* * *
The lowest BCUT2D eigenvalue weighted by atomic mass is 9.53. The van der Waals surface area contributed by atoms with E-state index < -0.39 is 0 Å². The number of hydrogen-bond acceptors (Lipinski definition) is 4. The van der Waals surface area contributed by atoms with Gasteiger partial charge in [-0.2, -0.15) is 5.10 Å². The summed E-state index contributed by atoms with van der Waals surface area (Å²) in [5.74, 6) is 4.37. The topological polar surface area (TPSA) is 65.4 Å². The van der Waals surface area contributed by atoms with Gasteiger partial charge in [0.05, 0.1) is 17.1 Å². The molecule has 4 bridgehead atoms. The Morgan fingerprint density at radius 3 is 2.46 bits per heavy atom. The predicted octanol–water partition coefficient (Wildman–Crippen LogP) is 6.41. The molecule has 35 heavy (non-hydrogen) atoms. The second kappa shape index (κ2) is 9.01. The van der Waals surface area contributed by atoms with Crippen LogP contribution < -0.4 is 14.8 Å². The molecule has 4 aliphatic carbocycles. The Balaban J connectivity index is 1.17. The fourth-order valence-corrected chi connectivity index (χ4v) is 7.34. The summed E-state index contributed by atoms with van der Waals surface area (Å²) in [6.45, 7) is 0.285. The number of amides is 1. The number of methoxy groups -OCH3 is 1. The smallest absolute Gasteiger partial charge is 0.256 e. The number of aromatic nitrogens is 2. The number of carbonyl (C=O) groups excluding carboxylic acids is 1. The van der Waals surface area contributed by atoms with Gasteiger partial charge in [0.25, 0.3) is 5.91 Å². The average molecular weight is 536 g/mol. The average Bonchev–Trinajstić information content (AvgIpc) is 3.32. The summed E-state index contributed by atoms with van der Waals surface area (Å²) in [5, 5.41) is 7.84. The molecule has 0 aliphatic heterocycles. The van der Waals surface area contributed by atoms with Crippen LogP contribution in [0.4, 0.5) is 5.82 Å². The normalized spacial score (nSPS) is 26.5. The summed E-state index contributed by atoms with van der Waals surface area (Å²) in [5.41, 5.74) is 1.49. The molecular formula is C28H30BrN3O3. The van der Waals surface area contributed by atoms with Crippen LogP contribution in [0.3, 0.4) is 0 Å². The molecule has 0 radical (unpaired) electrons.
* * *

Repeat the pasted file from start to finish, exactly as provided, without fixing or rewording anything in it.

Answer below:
The lowest BCUT2D eigenvalue weighted by atomic mass is 9.53. The van der Waals surface area contributed by atoms with E-state index < -0.39 is 0 Å². The number of hydrogen-bond acceptors (Lipinski definition) is 4. The van der Waals surface area contributed by atoms with Gasteiger partial charge in [-0.2, -0.15) is 5.10 Å². The summed E-state index contributed by atoms with van der Waals surface area (Å²) in [5.74, 6) is 4.37. The topological polar surface area (TPSA) is 65.4 Å². The van der Waals surface area contributed by atoms with Gasteiger partial charge in [0.05, 0.1) is 17.1 Å². The molecule has 4 bridgehead atoms. The Morgan fingerprint density at radius 3 is 2.46 bits per heavy atom. The predicted octanol–water partition coefficient (Wildman–Crippen LogP) is 6.41. The molecule has 35 heavy (non-hydrogen) atoms. The second kappa shape index (κ2) is 9.01. The van der Waals surface area contributed by atoms with Crippen LogP contribution < -0.4 is 14.8 Å². The molecule has 4 aliphatic carbocycles. The Balaban J connectivity index is 1.17. The fourth-order valence-corrected chi connectivity index (χ4v) is 7.34. The summed E-state index contributed by atoms with van der Waals surface area (Å²) in [6.45, 7) is 0.285. The number of amides is 1. The number of methoxy groups -OCH3 is 1. The smallest absolute Gasteiger partial charge is 0.256 e. The number of aromatic nitrogens is 2. The number of carbonyl (C=O) groups excluding carboxylic acids is 1. The van der Waals surface area contributed by atoms with Gasteiger partial charge in [0.25, 0.3) is 5.91 Å². The average molecular weight is 536 g/mol. The average Bonchev–Trinajstić information content (AvgIpc) is 3.32. The summed E-state index contributed by atoms with van der Waals surface area (Å²) in [5, 5.41) is 7.84. The molecule has 0 aliphatic heterocycles. The van der Waals surface area contributed by atoms with Crippen LogP contribution in [0.4, 0.5) is 5.82 Å². The normalized spacial score (nSPS) is 26.5. The summed E-state index contributed by atoms with van der Waals surface area (Å²) in [5.41, 5.74) is 1.49. The molecular formula is C28H30BrN3O3. The van der Waals surface area contributed by atoms with Crippen LogP contribution in [0.3, 0.4) is 0 Å². The molecule has 0 radical (unpaired) electrons.